Proof. Let $N = \bigcap _{n \geq 0} I^ nM$. Then $N = I^ nM \cap N$ for all $n \geq 0$. By the Artin-Rees Lemma 10.50.2 we see that $N = I^ nM \cap N \subset IN$ for some suitably large $n$. By Nakayama's Lemma 10.19.1 we see that $N = 0$. $\square$

Comment #3856 by Alice on

While minor, It would be better to simply say $N=IN$, insteady of the roundabout $N\subset IN$. Also a note, the only point where locality is used is to guarente $I \subset \mathop{rad} (R)$ for all I for nakayama's lemma, so this can be generalised very easily if so desired.

Comment #3940 by on

Of course the application of Artin-Rees 10.50.2 does not immediately give what was said in the proof of the lemma or what you say. What I mean is that you have to think about it! So we can leave it as is I think for now.

The point about non-local cases is made in Remark 10.50.6 for the module equal to the ring. But yeah, we could discuss the case of a module there too.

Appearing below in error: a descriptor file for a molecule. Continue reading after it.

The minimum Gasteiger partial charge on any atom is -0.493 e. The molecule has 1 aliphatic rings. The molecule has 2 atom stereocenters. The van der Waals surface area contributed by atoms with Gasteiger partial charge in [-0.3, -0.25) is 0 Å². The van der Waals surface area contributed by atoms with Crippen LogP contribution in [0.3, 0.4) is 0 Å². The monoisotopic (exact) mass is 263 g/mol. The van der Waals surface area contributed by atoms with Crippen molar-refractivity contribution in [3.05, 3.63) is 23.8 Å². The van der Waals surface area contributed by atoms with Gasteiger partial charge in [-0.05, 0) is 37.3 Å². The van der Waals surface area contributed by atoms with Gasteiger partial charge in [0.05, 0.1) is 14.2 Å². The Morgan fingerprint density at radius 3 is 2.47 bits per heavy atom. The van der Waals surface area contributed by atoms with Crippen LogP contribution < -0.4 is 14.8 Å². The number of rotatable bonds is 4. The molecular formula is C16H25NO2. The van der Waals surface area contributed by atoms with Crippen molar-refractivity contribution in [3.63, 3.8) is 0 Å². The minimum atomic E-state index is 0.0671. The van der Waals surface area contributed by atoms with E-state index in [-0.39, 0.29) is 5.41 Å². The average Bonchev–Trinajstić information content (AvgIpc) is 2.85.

Further discussion: The interesting part of the Artin-Rees lemma, and the way most people probably think about it, is that $I^nM \cap N$ is contained in $IN$ for $n \gg 0$. The fact that in the Artin-Rees lemma, as stated in the Stacks project and many texts, you get an equality is a bit of a red herring and rarely useful. This is why you'll see most often the Artin-Rees lemma used by saying $I^nM \cap N \subset IN$ for some $n > 0$.

This whole section can probably be improved upon and extended. For example, do lemmas 10.50.2 and 10.50.3 really cover all possible reformulations of Artin-Rees? Etc.

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